This appeal is on remand from the United States Supreme Court, which reversed our decision in Outokumpu Stainless USA, LLC v. Converteam SAS, 902 F.3d 1316 (11th Cir. 2018) ("Outokumpu II"). See GE Energy Power Conversion France SAS, Corp. v. Outokumpu Stainless USA, LLC, 140 S. Ct. 1637 (2020) ("Outokumpu III").
Now, all that's left is to apply the federal common law notions of equitable estoppel to the facts of this case. Starting with federal equitable estoppel principles, there are two circumstances in which "a nonsignatory [may] compel arbitration." MS Dealer Serv. Corp. v. Franklin, 177 F.3d 942, 947 (11th Cir. 1999), abrogated on other grounds by Arthur Andersen LLP v. Carlisle, 556 U.S. 624, 631, 129 S. Ct. 1896, 1902 (2009). The first is where "the signatory to a written agreement containing an arbitration clause `must rely on the terms of the written agreement in asserting [its] claims' against the nonsignatory." Id. (internal citation omitted). The second is where the signatory "raises allegations of" collusive misconduct between the nonsignatory and other signatories to the contract. Id. GE Energy may compel arbitration under the first circumstance because Outokumpu is relying entirely on its contract with Fives to litigate against Fives' subcontractor GE Energy. Because GE Energy, a nonsignatory, is facing litigation as a result of Outokumpu's agreement with Fives, it may compel arbitration in this circumstance.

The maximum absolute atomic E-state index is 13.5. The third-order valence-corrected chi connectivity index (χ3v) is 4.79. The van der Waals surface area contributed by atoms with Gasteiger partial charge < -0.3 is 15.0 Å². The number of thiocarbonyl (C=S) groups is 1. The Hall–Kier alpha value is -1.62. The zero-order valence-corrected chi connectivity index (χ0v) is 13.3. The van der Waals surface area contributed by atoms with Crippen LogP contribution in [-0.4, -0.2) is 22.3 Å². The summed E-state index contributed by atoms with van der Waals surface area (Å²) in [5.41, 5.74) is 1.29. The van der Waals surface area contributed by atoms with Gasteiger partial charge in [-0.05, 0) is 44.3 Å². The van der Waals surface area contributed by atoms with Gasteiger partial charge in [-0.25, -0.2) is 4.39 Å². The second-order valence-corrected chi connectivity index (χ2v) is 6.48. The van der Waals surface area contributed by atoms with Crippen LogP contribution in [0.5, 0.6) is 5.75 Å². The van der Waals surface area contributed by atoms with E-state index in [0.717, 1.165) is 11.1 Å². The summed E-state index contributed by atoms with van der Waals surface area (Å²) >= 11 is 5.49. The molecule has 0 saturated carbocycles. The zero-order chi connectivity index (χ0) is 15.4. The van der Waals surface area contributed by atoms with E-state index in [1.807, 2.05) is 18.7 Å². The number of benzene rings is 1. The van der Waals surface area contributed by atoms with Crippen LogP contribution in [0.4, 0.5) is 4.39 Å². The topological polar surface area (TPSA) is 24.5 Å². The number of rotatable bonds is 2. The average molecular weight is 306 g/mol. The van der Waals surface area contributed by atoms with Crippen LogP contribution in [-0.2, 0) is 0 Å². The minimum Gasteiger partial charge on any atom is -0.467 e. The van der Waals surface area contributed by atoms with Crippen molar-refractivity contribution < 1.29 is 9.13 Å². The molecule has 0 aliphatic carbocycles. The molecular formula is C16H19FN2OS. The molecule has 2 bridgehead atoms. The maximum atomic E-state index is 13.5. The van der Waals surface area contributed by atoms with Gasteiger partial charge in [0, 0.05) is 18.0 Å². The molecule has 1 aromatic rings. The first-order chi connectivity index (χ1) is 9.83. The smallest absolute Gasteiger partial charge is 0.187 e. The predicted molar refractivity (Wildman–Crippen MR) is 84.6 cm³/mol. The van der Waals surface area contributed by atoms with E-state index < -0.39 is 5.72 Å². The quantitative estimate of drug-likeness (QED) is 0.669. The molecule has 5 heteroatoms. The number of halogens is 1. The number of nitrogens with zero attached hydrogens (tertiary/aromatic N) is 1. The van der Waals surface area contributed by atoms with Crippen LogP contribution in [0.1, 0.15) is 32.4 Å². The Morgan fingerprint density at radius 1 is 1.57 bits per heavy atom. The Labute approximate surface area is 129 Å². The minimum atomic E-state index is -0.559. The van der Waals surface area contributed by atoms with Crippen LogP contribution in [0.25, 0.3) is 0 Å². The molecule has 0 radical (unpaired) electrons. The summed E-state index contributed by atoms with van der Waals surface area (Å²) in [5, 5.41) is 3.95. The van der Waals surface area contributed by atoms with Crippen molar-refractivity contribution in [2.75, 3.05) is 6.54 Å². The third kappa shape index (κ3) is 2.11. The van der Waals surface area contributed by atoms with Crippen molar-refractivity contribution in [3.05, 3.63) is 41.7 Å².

So, I end up in the same spot as the Court. I just use equitable estoppel to get there. For that reason, I concur in the judgment only.